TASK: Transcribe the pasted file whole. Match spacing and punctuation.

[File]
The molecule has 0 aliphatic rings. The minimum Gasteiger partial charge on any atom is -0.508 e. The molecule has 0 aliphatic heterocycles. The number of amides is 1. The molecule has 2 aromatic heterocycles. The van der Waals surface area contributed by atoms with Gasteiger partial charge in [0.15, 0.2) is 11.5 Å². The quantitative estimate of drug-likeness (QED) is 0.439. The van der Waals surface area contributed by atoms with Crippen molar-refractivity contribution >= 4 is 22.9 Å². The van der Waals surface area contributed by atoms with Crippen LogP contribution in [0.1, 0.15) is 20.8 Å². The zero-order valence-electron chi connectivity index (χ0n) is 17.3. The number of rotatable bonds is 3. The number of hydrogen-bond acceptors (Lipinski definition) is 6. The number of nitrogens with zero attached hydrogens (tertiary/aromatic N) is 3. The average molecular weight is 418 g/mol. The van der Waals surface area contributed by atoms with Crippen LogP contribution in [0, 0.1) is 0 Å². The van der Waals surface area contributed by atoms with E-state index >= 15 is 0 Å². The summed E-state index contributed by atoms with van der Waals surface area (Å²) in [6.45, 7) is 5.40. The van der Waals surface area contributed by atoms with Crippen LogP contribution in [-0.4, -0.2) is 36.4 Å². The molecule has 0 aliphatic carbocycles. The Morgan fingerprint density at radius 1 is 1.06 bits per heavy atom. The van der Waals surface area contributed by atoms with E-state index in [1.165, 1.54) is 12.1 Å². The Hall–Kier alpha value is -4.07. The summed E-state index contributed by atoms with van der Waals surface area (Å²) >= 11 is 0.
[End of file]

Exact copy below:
The molecule has 0 aliphatic rings. The minimum Gasteiger partial charge on any atom is -0.508 e. The molecule has 0 aliphatic heterocycles. The number of amides is 1. The molecule has 2 aromatic heterocycles. The van der Waals surface area contributed by atoms with Gasteiger partial charge in [0.15, 0.2) is 11.5 Å². The quantitative estimate of drug-likeness (QED) is 0.439. The van der Waals surface area contributed by atoms with Crippen molar-refractivity contribution >= 4 is 22.9 Å². The van der Waals surface area contributed by atoms with Crippen LogP contribution in [0.1, 0.15) is 20.8 Å². The zero-order valence-electron chi connectivity index (χ0n) is 17.3. The number of rotatable bonds is 3. The number of hydrogen-bond acceptors (Lipinski definition) is 6. The number of nitrogens with zero attached hydrogens (tertiary/aromatic N) is 3. The average molecular weight is 418 g/mol. The van der Waals surface area contributed by atoms with Crippen LogP contribution in [0, 0.1) is 0 Å². The van der Waals surface area contributed by atoms with E-state index >= 15 is 0 Å². The summed E-state index contributed by atoms with van der Waals surface area (Å²) in [6.45, 7) is 5.40. The van der Waals surface area contributed by atoms with Crippen LogP contribution in [-0.4, -0.2) is 36.4 Å². The molecule has 0 aliphatic carbocycles. The Morgan fingerprint density at radius 1 is 1.06 bits per heavy atom. The van der Waals surface area contributed by atoms with E-state index in [1.165, 1.54) is 12.1 Å². The Hall–Kier alpha value is -4.07. The summed E-state index contributed by atoms with van der Waals surface area (Å²) >= 11 is 0.